fbpx

PROFILE

MY SUBSCRIPTION

LOGOUT

x

The latest industry news to your inbox.

    

I'd like to hear about marketing opportunities

    

I accept IQ Magazine's Terms and Conditions and Privacy Policy

Tax break for German nightclubs

Live performances by house and techno DJs have been officially recognised as ‘concerts’ by Germany’s Federal Fiscal Court, slashing the tax paid on live electronic music events to 7%.

Tickets for club nights were formerly levied at 19%, but are now eligible for the lower rate of sales tax after being redefined as “concert-like” events by the  Bundesfinanzhof (BFH).

In a judgment dated 23 July, but published in late October, the BFH affirms that “the performance of techno and house music by various DJs give[s] an event the character of a concert, or a concert-like, event even if the music performances take place regularly (weekly),” according to Berlin-based legal firm Härting.

The majority of dance music shows were formerly recognised as ‘party’, rather than cultural, events.

“Most clubs should be able to benefit from the application of the lower tax rate”

The reclassification for clubs throughout Germany follows a similar move specifically for Berlin’s Berghain in 2016, which was recognised as organising culture events and so eligible for the 7% rate of tax.

For nightclubs to benefit from the new tax rules, DJ performances must be the main purpose of the event (as opposed to dancing, partying and drinks sales), according to Härting.

“Even if these requirements have to be checked on a case-by-case basis, most clubs should be able to benefit from the application of the lower tax rate,” the firm says.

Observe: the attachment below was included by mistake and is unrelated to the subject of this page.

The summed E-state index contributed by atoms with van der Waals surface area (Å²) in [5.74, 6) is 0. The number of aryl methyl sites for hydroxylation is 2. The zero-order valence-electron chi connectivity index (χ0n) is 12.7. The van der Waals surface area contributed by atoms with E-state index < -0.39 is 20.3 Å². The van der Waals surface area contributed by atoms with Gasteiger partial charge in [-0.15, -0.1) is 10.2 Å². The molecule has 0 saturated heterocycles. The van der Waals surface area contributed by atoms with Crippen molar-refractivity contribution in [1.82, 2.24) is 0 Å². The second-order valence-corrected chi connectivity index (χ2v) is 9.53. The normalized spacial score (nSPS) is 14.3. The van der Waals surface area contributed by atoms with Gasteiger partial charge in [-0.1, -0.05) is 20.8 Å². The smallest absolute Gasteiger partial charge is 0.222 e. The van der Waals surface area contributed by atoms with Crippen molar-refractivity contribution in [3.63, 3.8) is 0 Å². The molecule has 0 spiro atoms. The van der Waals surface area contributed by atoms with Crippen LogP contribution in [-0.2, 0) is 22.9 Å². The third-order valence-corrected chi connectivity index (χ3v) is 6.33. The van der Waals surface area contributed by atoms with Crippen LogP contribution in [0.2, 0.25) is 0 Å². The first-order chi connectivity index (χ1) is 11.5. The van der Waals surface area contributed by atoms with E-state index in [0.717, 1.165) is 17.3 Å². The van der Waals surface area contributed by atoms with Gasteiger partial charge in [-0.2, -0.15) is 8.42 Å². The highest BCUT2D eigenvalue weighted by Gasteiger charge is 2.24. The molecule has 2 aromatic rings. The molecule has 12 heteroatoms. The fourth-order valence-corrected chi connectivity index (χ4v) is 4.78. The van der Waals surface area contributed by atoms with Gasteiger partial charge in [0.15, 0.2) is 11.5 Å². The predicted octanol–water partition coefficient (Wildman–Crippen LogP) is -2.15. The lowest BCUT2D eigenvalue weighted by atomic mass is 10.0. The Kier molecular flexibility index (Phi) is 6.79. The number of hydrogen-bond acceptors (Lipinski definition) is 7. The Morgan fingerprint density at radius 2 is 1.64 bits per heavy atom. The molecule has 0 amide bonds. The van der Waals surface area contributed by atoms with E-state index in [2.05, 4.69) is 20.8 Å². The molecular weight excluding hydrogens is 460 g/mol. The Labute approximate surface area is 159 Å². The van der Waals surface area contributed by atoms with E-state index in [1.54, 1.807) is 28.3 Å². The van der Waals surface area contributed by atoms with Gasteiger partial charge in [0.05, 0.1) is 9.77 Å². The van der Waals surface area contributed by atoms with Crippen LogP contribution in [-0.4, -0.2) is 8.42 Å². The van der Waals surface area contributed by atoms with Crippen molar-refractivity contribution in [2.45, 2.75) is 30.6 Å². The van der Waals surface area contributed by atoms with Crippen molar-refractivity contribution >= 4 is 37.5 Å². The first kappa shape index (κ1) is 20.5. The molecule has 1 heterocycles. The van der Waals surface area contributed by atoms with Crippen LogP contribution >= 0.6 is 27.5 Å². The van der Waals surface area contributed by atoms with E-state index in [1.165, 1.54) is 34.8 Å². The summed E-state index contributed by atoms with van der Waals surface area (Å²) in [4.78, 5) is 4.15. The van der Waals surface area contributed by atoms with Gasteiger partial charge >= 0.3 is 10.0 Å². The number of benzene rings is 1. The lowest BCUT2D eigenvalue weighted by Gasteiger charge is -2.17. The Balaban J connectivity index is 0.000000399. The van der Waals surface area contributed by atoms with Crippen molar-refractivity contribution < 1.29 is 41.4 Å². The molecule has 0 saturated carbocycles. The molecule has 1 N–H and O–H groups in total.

All venues and bars in Germany are currently closed under a nationwide lockdown set to run until the end of November.

 


Get more stories like this in your inbox by signing up for IQ Index, IQ’s free email digest of essential live music industry news.

Techno hedonism is high culture, says Berlin court

As London mourns the death of Fabric and Chicago’s small venues fail to convince local authorities live music is fine art, some good news from Germany: A Brandenburg court has ruled that Berghain, the 1,600-capacity Berlin nightclub widely regarded as the world capital of techno, is a place of cultural significance and thus entitled to a tax break.

In the past Berghain (pictured) would pay tax of 7% on its earnings – the same rate as museums, theatre and concert venues. However, in 2009 German tax authorities decreed clubs should be taxed at 19% as regular ‘entertainment events’, reports Der Spiegel, arguing Berghain is a place where people dance, drink and take drugs – “ruled by entertainment, not by culture” – and could not be classed as a concert venue as it has no stage.

Taking their case to the financial court of Berlin-Brandenburg, club management hit back that the same logic could be applied to a classical concerto. Berghain’s line of argument evidently held water in the eyes of the court, which agreed the club hosts cultural events and should be taxed as such.

 


Get more stories like this in your inbox by signing up for IQ Index, IQ’s free email digest of essential live music industry news.